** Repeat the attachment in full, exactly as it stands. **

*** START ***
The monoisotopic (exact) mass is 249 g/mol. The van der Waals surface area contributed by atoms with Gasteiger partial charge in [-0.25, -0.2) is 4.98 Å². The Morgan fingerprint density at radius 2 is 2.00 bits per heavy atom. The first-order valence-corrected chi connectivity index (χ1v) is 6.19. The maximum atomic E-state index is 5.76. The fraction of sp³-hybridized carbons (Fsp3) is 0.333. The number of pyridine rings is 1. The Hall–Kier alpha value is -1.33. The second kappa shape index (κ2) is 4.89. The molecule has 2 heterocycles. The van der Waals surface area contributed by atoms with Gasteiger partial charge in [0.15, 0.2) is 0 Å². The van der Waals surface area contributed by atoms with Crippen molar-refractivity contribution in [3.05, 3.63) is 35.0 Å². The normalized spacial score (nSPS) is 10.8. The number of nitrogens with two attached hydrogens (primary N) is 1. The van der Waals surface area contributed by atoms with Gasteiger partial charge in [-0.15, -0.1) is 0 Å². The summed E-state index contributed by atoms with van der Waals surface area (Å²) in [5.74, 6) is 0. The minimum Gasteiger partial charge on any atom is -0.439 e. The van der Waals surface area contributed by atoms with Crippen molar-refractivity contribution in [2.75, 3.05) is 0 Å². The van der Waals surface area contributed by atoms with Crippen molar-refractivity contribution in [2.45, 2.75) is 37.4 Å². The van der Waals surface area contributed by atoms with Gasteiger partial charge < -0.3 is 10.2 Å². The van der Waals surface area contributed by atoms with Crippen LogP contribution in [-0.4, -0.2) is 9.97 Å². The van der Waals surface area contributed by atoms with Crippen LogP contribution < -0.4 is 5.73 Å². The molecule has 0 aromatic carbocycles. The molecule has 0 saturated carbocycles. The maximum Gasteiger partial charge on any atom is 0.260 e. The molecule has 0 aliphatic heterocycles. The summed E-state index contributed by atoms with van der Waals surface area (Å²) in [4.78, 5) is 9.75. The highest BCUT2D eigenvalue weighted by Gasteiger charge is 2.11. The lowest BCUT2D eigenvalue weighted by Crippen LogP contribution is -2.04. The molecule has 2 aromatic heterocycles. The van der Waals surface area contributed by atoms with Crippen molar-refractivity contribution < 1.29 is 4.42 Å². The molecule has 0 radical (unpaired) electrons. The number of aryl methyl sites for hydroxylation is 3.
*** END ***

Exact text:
The monoisotopic (exact) mass is 249 g/mol. The van der Waals surface area contributed by atoms with Gasteiger partial charge in [-0.25, -0.2) is 4.98 Å². The Morgan fingerprint density at radius 2 is 2.00 bits per heavy atom. The first-order valence-corrected chi connectivity index (χ1v) is 6.19. The maximum atomic E-state index is 5.76. The fraction of sp³-hybridized carbons (Fsp3) is 0.333. The number of pyridine rings is 1. The Hall–Kier alpha value is -1.33. The second kappa shape index (κ2) is 4.89. The molecule has 2 heterocycles. The van der Waals surface area contributed by atoms with Gasteiger partial charge in [0.15, 0.2) is 0 Å². The van der Waals surface area contributed by atoms with Crippen molar-refractivity contribution in [3.05, 3.63) is 35.0 Å². The normalized spacial score (nSPS) is 10.8. The number of nitrogens with two attached hydrogens (primary N) is 1. The van der Waals surface area contributed by atoms with Gasteiger partial charge in [-0.15, -0.1) is 0 Å². The summed E-state index contributed by atoms with van der Waals surface area (Å²) in [5.74, 6) is 0. The minimum Gasteiger partial charge on any atom is -0.439 e. The van der Waals surface area contributed by atoms with Crippen molar-refractivity contribution in [2.75, 3.05) is 0 Å². The van der Waals surface area contributed by atoms with Crippen molar-refractivity contribution in [2.45, 2.75) is 37.4 Å². The van der Waals surface area contributed by atoms with Gasteiger partial charge < -0.3 is 10.2 Å². The van der Waals surface area contributed by atoms with Crippen LogP contribution in [-0.4, -0.2) is 9.97 Å². The van der Waals surface area contributed by atoms with Crippen LogP contribution < -0.4 is 5.73 Å². The molecule has 0 aromatic carbocycles. The molecule has 0 saturated carbocycles. The maximum Gasteiger partial charge on any atom is 0.260 e. The molecule has 0 aliphatic heterocycles. The summed E-state index contributed by atoms with van der Waals surface area (Å²) in [4.78, 5) is 9.75. The highest BCUT2D eigenvalue weighted by Gasteiger charge is 2.11. The lowest BCUT2D eigenvalue weighted by Crippen LogP contribution is -2.04. The molecule has 2 aromatic heterocycles. The van der Waals surface area contributed by atoms with Crippen molar-refractivity contribution < 1.29 is 4.42 Å². The molecule has 0 radical (unpaired) electrons. The number of aryl methyl sites for hydroxylation is 3.